Harry Redknapp has made a sudden return to football management. The 70-year-old was appointed Birmingham City manager on Tuesday morning until the end of the season.

He succeeds Gianfranco Zola after the Italian tendered his resignation on Monday evening. Redknapp has brought Steve Cotterill in as his assistant. The pair worked together during Redknapp's last full-time management post at QPR.

The former Portsmouth and Tottenham Hotspur boss has already admitted he won't stay in the post if he can't keep the club in the championship. Birmingham has three games left this season to save their dire campaign which started with lots of promise but has turned into a hideous nightmare.

Wretched run

Zola's final game of his wretched five-month spell in charge summed up Birmingham's dramatic decline in fortunes. A 2-0 home defeat to Burton Albion ended with fans chanting for him to leave. They got their wish hours later when the deflated playing legend admitted to the media his time was up. There was amazement when Zola succeeded Gary Rowett in the post just before Christmas. Now, that decision to hire Zola will go down as one of the worst appointments of recent times. The controversial decision made by Birmingham's owners to axe Rowett could have horrific consequences for the club. They were seventh days before the festive period and just one point outside the playoffs. The Blues now sit 20th after the Bank Holiday fixtures and are deep in a relegation battle.

The statistics back up Zola's nightmare reign. He won just two games out of 24 in charge (home to Fulham and away to Wolves) and mustered an 8% win ratio. It isn't the first time he has walked out of a job in this country. He did the same at Watford in 2013 after five successive home defeats.

Birmingham's remaining fixtures ensure it is going to be a nail-biting end to the season for their fans.

Tough run-in

Currently, just three points above the drop zone, Harry Redknapp's first game in charge of Birmingham will be a Second City Derby on Sunday lunchtime against an ever-improving Aston Villa and a former Birmingham manager in Steve Bruce. Birmingham's last home match is then against playoff hopefuls Huddersfield Town before a potential shootout to stay in the league away at Bristol City on the final day of the season.

They are fighting the Robins', former double European Cup winners Nottingham Forest and ex-Premier League champions Blackburn Rovers to maintain their Championship status.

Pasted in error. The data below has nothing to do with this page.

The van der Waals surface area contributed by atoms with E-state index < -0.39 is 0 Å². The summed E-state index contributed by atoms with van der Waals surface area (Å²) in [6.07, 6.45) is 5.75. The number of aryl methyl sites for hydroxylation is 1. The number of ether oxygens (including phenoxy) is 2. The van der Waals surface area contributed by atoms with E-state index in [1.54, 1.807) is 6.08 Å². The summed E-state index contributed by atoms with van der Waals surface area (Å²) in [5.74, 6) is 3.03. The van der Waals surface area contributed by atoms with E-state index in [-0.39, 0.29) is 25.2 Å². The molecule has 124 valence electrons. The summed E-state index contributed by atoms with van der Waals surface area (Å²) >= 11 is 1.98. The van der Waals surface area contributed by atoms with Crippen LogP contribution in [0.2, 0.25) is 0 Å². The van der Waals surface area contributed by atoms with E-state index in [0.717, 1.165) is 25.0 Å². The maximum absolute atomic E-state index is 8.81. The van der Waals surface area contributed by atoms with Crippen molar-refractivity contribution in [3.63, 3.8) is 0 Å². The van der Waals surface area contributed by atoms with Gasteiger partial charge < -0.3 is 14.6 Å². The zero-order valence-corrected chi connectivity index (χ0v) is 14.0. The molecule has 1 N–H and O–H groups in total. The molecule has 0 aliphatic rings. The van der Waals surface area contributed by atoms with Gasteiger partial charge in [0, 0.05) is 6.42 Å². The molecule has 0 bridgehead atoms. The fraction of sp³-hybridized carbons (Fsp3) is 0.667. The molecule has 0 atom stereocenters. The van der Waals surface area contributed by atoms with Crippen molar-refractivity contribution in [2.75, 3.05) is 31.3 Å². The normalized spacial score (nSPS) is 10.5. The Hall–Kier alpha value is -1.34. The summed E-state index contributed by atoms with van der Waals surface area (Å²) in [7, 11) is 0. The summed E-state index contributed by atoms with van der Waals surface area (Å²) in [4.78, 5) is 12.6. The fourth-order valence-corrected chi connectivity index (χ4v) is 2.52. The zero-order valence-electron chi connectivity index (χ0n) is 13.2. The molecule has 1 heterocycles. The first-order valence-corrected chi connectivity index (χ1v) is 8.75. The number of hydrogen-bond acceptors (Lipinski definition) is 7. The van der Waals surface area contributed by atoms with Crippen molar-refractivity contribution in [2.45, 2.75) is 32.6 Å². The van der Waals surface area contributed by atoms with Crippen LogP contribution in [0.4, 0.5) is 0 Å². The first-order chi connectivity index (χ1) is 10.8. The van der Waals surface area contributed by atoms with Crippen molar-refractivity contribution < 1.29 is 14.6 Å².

It isn't the first time Birmingham have been submerged in a relegation battle. When Lee Clark was in charge, they escaped on the final day at Bolton Wanderers in 2014 when Paul Caddis scored a dramatic late equaliser. Relegation has happened before though on the final day of the Premier League campaigns of 2007/2008 and 2010/2011. Redknapp has suffered relegation twice from the top flight with Southampton and QPR. However, he does have a tendency to get the best out of his squad. He kept Portsmouth up against the odds in 2006 and took Tottenham Hotspur into the Champions League quarter-finals five years' later.

Birmingham's run of form is akin to a few examples over the years.

It can happen - ask Norwich and Millwall

In the 1994/1995 Premier League season, Norwich City sat in the seventh spot at Christmas. They then lost the captain and goalkeeper Bryan Gunn to a broken leg and never recovered. The Canaries' won just one match after New Years' Day 1995 and slipped into the Football League which prompted demonstrations by fans against the club's owner, Robert Chase.

A year later, a similar plight happened to Millwall in Division One. They were top of the table in early December before a 6-0 defeat to promotion rivals Sunderland. Mick McCarthy left weeks later to take the Republic of Ireland post and his replacement, Jimmy Nicholl could not halt the Lions' alarming slide down the table.

They were relegated to Division Two on the final day of the season.

Birmingham will not want a repeat of these examples but with players arguing, no form on-the-pitch and in sharp freefall, this could be one of Harry Redknapp's biggest missions and achievements in his extensive management career.